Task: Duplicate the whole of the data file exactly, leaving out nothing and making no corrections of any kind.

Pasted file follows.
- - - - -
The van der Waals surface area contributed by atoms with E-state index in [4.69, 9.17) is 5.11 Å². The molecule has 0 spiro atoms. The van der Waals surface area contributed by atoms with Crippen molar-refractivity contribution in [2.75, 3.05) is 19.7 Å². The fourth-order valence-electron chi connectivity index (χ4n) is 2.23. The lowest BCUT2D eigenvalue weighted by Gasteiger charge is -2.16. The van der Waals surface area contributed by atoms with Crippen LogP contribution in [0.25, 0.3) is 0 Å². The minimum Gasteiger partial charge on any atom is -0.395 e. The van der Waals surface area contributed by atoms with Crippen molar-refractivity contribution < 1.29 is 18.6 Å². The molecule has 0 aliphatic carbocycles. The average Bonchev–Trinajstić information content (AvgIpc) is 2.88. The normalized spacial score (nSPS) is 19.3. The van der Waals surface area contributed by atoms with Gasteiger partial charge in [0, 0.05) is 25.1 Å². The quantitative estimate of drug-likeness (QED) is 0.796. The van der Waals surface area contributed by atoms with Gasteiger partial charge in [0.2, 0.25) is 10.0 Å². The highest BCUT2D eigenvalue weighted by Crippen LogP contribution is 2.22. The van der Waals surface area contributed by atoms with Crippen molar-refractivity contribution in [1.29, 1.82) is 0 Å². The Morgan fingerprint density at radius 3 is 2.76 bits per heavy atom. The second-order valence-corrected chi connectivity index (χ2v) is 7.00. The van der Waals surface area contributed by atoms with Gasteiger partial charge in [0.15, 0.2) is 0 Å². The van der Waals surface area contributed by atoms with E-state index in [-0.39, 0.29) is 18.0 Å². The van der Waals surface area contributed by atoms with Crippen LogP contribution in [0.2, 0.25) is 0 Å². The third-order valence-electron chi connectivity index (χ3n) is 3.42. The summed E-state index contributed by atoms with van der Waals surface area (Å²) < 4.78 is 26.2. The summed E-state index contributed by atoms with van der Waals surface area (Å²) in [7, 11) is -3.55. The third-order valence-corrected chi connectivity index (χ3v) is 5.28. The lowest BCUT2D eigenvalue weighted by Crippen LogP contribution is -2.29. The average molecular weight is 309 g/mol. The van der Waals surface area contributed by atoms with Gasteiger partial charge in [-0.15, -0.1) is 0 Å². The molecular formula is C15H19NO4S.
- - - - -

The van der Waals surface area contributed by atoms with E-state index in [4.69, 9.17) is 5.11 Å². The molecule has 0 spiro atoms. The van der Waals surface area contributed by atoms with Crippen molar-refractivity contribution in [2.75, 3.05) is 19.7 Å². The fourth-order valence-electron chi connectivity index (χ4n) is 2.23. The lowest BCUT2D eigenvalue weighted by Gasteiger charge is -2.16. The van der Waals surface area contributed by atoms with Crippen LogP contribution in [0.25, 0.3) is 0 Å². The minimum Gasteiger partial charge on any atom is -0.395 e. The van der Waals surface area contributed by atoms with Crippen molar-refractivity contribution < 1.29 is 18.6 Å². The molecule has 0 aliphatic carbocycles. The average Bonchev–Trinajstić information content (AvgIpc) is 2.88. The normalized spacial score (nSPS) is 19.3. The van der Waals surface area contributed by atoms with Gasteiger partial charge in [0, 0.05) is 25.1 Å². The quantitative estimate of drug-likeness (QED) is 0.796. The van der Waals surface area contributed by atoms with Gasteiger partial charge in [0.2, 0.25) is 10.0 Å². The highest BCUT2D eigenvalue weighted by Crippen LogP contribution is 2.22. The van der Waals surface area contributed by atoms with Crippen molar-refractivity contribution in [1.29, 1.82) is 0 Å². The Morgan fingerprint density at radius 3 is 2.76 bits per heavy atom. The second-order valence-corrected chi connectivity index (χ2v) is 7.00. The van der Waals surface area contributed by atoms with Gasteiger partial charge in [0.15, 0.2) is 0 Å². The van der Waals surface area contributed by atoms with E-state index in [-0.39, 0.29) is 18.0 Å². The van der Waals surface area contributed by atoms with Crippen LogP contribution in [0.2, 0.25) is 0 Å². The third-order valence-electron chi connectivity index (χ3n) is 3.42. The summed E-state index contributed by atoms with van der Waals surface area (Å²) < 4.78 is 26.2. The summed E-state index contributed by atoms with van der Waals surface area (Å²) in [7, 11) is -3.55. The third-order valence-corrected chi connectivity index (χ3v) is 5.28. The lowest BCUT2D eigenvalue weighted by Crippen LogP contribution is -2.29. The average molecular weight is 309 g/mol. The van der Waals surface area contributed by atoms with Gasteiger partial charge in [-0.15, -0.1) is 0 Å². The molecular formula is C15H19NO4S.